The owner of StarWars.co.uk has vowed to fight on against Disney after the media giant won control of his domain name.
Mark Lewis, chief exec of Abscissa.com, who has held the domain and a number of similar names for 12 years, has appealed a decision by the operator of the .uk namespace Nominet.
"I can't believe that over the last two decades someone from either Lucasfilm or Disney did not do a Whois and find that starwars.co.uk and star-wars.co.uk were not registered to them," Lewis told the BBC. "There has to be a point in time, surely, where a registrant has to be able to hold some title."
As we reported last month, Nominet decided that Abscissa had registered and was using the name abusively, even though it had picked it up in 2003. Since then the company has used StarWars.co.uk (as well as star-wars.co.uk, star-wars.uk, starwars.uk, and others) to sell authorized costumes of the main characters from the sci-fi classic, as well as a range of memorabilia related to the film.
What's more, Lucasfilm actually owned StarWars.co.uk, but let the domain registration lapse back in 2001 (two years after the terrible Phantom Menace and a year before the even worse Attack of the Clones). Abscissa only grabbed it two years later.
Use the force... of binding arbitration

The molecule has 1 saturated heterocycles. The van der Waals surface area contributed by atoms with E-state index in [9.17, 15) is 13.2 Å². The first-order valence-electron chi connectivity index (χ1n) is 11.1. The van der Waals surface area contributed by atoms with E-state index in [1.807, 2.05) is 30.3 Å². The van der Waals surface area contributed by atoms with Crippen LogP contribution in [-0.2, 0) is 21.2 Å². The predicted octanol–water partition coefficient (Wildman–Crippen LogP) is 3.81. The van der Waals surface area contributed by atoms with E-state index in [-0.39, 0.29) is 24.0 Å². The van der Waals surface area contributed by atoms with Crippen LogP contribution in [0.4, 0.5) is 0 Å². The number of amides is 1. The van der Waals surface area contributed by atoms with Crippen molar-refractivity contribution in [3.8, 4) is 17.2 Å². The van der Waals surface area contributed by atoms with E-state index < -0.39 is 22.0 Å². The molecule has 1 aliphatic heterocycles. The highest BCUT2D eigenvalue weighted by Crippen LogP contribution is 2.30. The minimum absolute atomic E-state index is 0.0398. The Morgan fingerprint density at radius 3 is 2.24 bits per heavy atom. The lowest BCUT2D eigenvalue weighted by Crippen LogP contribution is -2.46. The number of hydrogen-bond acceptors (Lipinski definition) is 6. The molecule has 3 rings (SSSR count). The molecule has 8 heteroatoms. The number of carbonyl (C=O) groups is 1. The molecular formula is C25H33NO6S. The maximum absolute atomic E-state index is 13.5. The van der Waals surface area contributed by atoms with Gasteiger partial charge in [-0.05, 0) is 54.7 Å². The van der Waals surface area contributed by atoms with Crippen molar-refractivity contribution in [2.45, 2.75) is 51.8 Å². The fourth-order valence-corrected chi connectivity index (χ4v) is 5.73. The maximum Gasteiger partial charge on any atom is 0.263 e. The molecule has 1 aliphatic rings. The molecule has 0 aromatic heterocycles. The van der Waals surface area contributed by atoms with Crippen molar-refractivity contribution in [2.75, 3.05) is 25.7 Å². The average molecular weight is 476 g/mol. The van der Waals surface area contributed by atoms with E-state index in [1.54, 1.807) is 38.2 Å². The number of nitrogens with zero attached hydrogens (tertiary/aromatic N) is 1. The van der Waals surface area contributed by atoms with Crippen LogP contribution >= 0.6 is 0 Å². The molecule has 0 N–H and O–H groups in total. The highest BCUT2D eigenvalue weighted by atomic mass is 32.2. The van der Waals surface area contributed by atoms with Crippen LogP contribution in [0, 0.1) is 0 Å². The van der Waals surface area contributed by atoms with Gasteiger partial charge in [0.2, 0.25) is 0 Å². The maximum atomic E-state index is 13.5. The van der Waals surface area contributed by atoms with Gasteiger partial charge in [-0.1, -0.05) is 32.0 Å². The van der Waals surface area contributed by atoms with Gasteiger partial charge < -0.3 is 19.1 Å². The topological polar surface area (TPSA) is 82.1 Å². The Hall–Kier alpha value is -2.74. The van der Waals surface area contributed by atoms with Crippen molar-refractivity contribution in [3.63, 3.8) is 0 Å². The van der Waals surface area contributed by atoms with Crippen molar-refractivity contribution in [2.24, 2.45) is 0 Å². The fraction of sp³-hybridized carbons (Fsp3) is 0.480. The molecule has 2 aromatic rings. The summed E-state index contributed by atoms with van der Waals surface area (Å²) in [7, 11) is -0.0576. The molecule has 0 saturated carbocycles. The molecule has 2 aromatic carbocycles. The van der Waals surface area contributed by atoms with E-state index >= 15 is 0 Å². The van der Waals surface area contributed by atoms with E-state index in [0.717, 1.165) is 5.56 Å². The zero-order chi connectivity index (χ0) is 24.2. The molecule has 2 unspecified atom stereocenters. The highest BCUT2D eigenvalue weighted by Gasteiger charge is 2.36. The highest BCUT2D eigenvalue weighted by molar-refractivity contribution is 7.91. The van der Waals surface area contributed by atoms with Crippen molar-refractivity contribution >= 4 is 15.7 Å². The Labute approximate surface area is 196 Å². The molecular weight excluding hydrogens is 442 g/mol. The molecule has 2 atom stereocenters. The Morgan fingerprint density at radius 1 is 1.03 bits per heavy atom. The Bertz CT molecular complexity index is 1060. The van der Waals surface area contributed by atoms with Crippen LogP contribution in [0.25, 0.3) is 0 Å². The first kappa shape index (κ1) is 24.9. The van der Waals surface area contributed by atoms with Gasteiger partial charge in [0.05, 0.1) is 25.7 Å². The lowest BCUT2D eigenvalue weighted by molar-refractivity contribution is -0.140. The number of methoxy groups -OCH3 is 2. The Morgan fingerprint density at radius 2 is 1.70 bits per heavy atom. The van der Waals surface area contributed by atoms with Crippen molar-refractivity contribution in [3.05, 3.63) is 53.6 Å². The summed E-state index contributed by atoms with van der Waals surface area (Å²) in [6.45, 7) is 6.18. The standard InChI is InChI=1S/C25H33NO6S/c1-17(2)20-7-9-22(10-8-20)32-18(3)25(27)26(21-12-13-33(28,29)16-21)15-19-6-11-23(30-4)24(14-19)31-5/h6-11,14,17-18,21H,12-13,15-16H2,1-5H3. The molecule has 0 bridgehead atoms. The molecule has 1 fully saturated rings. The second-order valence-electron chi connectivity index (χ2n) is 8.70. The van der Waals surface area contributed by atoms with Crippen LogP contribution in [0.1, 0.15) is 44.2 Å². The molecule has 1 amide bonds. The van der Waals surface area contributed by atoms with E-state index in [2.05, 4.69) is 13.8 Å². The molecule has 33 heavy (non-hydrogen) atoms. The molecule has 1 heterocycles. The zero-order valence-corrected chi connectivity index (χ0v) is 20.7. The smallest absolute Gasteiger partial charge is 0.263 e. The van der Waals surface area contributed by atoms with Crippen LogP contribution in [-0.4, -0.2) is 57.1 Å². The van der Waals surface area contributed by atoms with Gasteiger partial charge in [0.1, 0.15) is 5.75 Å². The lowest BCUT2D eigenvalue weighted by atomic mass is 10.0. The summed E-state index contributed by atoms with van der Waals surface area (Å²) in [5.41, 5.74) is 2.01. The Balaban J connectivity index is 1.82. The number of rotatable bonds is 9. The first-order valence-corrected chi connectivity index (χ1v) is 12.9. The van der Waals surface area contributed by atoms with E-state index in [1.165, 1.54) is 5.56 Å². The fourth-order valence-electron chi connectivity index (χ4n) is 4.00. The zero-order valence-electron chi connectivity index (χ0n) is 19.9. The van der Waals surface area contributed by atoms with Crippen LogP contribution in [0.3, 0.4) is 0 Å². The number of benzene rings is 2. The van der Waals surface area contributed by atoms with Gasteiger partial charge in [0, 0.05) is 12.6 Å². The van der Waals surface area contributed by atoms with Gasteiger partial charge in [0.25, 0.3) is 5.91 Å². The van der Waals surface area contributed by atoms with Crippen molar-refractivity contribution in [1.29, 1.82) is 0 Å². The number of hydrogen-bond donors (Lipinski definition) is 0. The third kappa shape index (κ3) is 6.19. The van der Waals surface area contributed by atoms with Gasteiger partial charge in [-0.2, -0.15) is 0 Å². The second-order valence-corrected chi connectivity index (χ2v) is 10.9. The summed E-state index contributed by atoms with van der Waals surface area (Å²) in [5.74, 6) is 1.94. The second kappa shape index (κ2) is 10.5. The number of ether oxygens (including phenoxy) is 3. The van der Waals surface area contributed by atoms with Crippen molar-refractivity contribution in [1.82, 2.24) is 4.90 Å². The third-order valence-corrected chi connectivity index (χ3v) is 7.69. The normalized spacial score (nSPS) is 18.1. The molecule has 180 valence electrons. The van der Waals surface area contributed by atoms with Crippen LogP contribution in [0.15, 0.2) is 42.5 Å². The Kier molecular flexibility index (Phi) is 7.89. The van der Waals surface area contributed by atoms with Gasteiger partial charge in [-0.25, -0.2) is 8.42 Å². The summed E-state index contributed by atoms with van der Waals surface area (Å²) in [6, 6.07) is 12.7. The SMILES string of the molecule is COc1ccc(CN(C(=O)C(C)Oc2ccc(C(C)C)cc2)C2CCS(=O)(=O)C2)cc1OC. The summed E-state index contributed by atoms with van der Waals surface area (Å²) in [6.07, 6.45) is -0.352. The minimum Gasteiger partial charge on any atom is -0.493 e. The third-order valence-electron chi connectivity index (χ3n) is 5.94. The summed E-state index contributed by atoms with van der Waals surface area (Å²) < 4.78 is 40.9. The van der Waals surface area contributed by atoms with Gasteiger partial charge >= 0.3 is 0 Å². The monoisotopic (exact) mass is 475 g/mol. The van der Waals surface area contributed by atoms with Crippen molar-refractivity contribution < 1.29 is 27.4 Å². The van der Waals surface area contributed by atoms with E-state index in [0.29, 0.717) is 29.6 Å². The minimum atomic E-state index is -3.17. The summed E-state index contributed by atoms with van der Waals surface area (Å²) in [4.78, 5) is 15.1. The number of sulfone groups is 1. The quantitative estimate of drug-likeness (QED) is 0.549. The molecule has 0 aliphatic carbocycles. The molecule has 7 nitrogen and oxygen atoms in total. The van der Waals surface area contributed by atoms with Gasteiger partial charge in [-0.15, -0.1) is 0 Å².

What appears to have sparked Disney (which bought Lucasfilm in 2013) to decide to try to grab the domains after a decade was Nominet's controversial decision to create just .uk domains, i.e., drop the requirement for UK domains to be at the third level (.co.uk, .org.uk, etc).
As part of that process, Nominet gave preference to existing .co.uk owners for the new .uk domains. As such, Abscissa registered starwars.uk and earned Disney's wrath. Abscissa actually offered to give Disney the starwars.uk domain if it let it keep the .co.uk, but the Mouse Empire decided that instead it would go to Nominet's dispute resolution service (DRS) and grab all of them.
"We cannot find any case where a complainant lets a domain lapse, then files a complaint," Lewis notes. "I believe this case sets a precedent."
He also disputes the "abusive registration" finding [PDF] of the single-person DRS panel. "We haven't abused them. We haven't rented them. We haven't offered them for sale. The internet domains point to legitimate Star Wars-branded costumes that we've been selling for the past 13 years."
Abscissa had 10 working days after it received notice of the DRS decision to appeal. A notice to appeal costs £360 (US$560) and provides a further 15 working days for the formal appeal. The formal appeal costs £3600 (US$5,600).
The three-person appeal panel then has 30 days to review the case and make a decision, which means we should expect a decision on whether Abscissa gets to keep its domains in early October.
Very few DRS cases go to appeal. There have been just 48 appeals since 2002 and this case is only the second in the past two years. As for the likelihood of success, it's 50-50. Of the 48 appeals, 25 have supported the original decision, 22 have reversed it, and one was cancelled. ®